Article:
A Dictionary of Music and Musicians/Forster, William

From Wikisource
Jump to navigation Jump to search
FORSTER, William, eminent instrument maker, born May 4, 1739, at Brampton, Cumberland, was son of William, and grandson of John Forster, makers of spinning wheels and violins. He was taught both trades by his father, and also learned to play on the violin. He came to London in 1759 and took up his abode in Prescott Street, Goodman's Fields, and for a time endured much privation from inability to obtain suitable employment. Ultimately he was engaged by a music seller on Tower Hill named Beck, and the violins made by him being much approved and quickly sold, he started in business on his own account in Duke's Court, St. Martin's Lane, whence he shortly removed into St. Martin's Lane, and speedily attained great reputation. Forster afterwards added to his business that of a music seller and publisher, and in that capacity in 1781 entered into an agreement with Haydn for the purchase and publication in England of that master's compositions, and between that date and 1787 published 83 symphonies, 24 quartets, 24 solos, duets and trios, and the 'Passione,' or 'Seven Last Words.' About 1785 he removed into the Strand (No. 348), where the business was carried on until the pulling down of Exeter 'Change. In 1795 he issued a copper medal or token, halfpenny size, bearing—Obverse, 'Wm. Forster, Violin, Tenor and Violoncello Maker, No. 348, Strand, London.' Prince of Wales's feathers in the field. Reverse. The melody of 'God save the King' in musical notation in the key of G. A crown in the field. above it 'God save the king,' beneath it '1795.' William Forster died at the house of his son, 22, York St., Westminster, Dec. 14, 1808.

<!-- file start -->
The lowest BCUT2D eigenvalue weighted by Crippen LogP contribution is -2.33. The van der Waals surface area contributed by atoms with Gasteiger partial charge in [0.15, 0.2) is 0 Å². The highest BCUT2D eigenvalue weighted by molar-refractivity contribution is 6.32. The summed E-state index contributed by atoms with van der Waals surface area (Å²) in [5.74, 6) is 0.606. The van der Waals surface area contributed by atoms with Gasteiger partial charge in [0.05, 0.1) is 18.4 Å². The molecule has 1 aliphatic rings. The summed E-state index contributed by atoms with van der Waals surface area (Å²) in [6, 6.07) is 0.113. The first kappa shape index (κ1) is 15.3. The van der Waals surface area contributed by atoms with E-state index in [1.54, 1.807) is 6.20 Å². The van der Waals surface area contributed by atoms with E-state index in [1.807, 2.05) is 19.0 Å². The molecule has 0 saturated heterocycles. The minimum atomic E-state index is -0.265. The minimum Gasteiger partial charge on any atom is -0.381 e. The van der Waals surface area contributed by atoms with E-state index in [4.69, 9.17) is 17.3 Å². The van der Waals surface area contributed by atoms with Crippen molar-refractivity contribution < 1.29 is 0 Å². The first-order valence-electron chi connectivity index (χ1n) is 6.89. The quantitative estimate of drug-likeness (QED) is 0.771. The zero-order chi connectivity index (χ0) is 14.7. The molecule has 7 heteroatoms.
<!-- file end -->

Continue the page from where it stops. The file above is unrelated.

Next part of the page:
[ W. H. H. ]

Forster, William, (No. 2), son of the above-mentioned, and generally known as 'Royal' Forster, from his title 'Music Seller to the Prince of Wales and the Duke of Cumberland.' Born 1764, died 1824. Like his father, he made large numbers of instruments, which once enjoyed a high reputation. By making the bellies of their instruments thin, and increasing the weight of the blocks and linings, the Forsters obtained, while the instrument was still new, a strong and penetrating tone, which found high favour with Lindley and his school. Being well made and finished, and covered with excellent varnish, their instruments have much that commends them to the eye. The Forsters copied both Stainer and Amati. 'Royal' Forster had two sons: William Forster (No. 3), the eldest, devoted himself to other pursuits, and made but few instruments; but the second, Simon Andrew Forster, carried on the business, first in Frith Street, afterwards in Macclesfield Street, Soho. Simon Andrew Forster made instruments of high model and no great merit. He is best known as the author (jointly with W. Sandys, F.S.A.) of 'The History of the Violin and other Instruments played with the Bow,' 1864. He died Feb. 2, 1870.

[ E. J. P. ]